I'm a few days late so hopefully someone will read this. I did my best to organize my thoughts but it does ramble a bit:
I've recently come to fear I'm working my way into a dead-end career. I'm a project engineer at a small company that does contract work in power plants; mainly maintenance, repairs, redesign and condition assessments. The work I do is primarily project management and supervision as well as documentation and reporting. Since we are a small company I also do a lot of "grunt work" on most of these projects. This is hands-on, hard-hat-coveralls-and-steel-toe-boots type of work including general labor, nondestructive testing, metallurgical sampling and basic fabrication. Most of my work is in the field, with me traveling 6-8 months out of the year. When I'm on jobs I work 70-80 hour weeks including weekends. I do not get paid for any overtime. The remainder of the year I'm in the office working 40 hours a week M-F.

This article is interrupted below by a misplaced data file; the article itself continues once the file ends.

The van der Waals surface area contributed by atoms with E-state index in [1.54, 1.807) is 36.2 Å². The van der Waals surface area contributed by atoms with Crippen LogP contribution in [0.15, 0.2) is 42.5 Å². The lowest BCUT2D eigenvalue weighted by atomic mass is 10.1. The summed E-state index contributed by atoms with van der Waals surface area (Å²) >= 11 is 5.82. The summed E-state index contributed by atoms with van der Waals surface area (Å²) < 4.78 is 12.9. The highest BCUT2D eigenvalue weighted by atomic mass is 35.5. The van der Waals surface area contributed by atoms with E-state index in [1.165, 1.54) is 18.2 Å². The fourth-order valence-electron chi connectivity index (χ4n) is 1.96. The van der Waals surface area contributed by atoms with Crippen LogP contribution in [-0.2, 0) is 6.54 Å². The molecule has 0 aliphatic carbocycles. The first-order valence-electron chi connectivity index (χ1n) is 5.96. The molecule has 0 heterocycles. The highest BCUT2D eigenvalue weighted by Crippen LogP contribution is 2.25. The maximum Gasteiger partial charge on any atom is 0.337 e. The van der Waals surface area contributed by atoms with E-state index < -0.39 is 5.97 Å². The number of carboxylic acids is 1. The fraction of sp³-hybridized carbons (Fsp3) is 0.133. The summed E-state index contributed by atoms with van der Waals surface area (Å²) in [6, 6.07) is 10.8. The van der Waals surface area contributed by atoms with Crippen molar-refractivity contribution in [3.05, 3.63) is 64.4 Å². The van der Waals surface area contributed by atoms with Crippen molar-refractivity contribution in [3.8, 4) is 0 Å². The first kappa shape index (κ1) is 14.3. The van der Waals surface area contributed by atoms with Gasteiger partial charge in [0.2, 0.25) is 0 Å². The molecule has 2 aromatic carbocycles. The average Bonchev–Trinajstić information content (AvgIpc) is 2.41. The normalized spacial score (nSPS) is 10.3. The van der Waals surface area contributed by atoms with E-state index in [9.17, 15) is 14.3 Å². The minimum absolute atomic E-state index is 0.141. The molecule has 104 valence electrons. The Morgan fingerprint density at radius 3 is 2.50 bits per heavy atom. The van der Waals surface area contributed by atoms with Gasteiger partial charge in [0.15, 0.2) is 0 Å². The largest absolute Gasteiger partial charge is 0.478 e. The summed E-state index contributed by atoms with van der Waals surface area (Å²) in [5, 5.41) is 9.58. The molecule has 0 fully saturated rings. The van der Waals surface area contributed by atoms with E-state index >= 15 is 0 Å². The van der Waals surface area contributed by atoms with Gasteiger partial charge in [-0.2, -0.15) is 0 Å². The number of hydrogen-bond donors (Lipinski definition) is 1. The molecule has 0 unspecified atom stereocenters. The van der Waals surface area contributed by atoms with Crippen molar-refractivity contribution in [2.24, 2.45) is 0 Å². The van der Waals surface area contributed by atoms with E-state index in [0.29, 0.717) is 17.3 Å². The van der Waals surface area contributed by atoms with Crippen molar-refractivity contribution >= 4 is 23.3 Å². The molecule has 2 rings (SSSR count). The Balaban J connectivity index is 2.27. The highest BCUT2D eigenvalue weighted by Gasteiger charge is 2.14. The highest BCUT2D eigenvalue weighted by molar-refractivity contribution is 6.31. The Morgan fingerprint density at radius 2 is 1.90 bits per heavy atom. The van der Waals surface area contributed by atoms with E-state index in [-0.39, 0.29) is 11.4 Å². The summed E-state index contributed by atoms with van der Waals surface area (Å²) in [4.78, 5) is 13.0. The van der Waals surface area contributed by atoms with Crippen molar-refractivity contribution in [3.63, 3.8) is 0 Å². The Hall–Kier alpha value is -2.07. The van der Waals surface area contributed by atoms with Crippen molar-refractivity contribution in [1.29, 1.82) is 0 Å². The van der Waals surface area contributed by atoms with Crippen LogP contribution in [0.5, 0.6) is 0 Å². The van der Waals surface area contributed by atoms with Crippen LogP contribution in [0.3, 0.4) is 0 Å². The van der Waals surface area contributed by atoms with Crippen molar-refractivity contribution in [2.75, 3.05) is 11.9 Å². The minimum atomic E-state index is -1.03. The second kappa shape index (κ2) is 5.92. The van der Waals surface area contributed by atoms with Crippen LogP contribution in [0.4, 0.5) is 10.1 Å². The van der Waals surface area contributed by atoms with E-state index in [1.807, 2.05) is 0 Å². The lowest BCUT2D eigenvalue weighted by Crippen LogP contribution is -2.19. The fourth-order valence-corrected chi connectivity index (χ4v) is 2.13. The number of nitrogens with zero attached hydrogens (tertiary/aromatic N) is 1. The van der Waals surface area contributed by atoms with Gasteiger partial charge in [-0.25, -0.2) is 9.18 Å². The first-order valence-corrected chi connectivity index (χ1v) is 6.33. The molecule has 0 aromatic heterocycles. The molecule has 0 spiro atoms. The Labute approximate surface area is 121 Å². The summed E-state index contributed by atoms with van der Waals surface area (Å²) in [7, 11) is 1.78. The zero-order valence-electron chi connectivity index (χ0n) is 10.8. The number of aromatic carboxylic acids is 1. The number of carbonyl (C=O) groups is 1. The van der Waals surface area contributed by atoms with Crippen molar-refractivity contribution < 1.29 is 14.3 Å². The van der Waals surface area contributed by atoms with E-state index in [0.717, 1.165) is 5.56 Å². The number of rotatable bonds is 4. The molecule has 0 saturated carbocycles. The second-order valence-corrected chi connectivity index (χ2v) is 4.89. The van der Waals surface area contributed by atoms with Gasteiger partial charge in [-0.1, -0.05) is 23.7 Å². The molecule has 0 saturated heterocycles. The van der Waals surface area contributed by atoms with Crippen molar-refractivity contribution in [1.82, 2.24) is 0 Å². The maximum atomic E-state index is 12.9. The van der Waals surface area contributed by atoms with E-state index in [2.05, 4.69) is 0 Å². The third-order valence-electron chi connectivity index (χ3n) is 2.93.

I've been in this position for three years and currently have a base salary of $62,500 per year. I get an annual bonus every year in March, which is based on the number of billable hours worked in the previous year. Last year's bonus was $17,500. My starting salary was $50,000 per year and I received a raise to my current salary in November 2013. I live in Austin, TX.
My employer has four locations across the country (for my division anyway). The two larger offices are in economically depressed areas while my office and the other small office are in economically strong areas with higher average salaries and costs of living. For reference, the corporate headquarters has about 200 people (maybe 30 in my division) and the large regional office has about 25 people (15 in my division). My office has 4 people and the other small office has 3. Though I do not know exactly how much the other engineers make, I know that the standard starting salary is $40,000 per year. I started out higher because I held out and negotiated my offer when I was hired.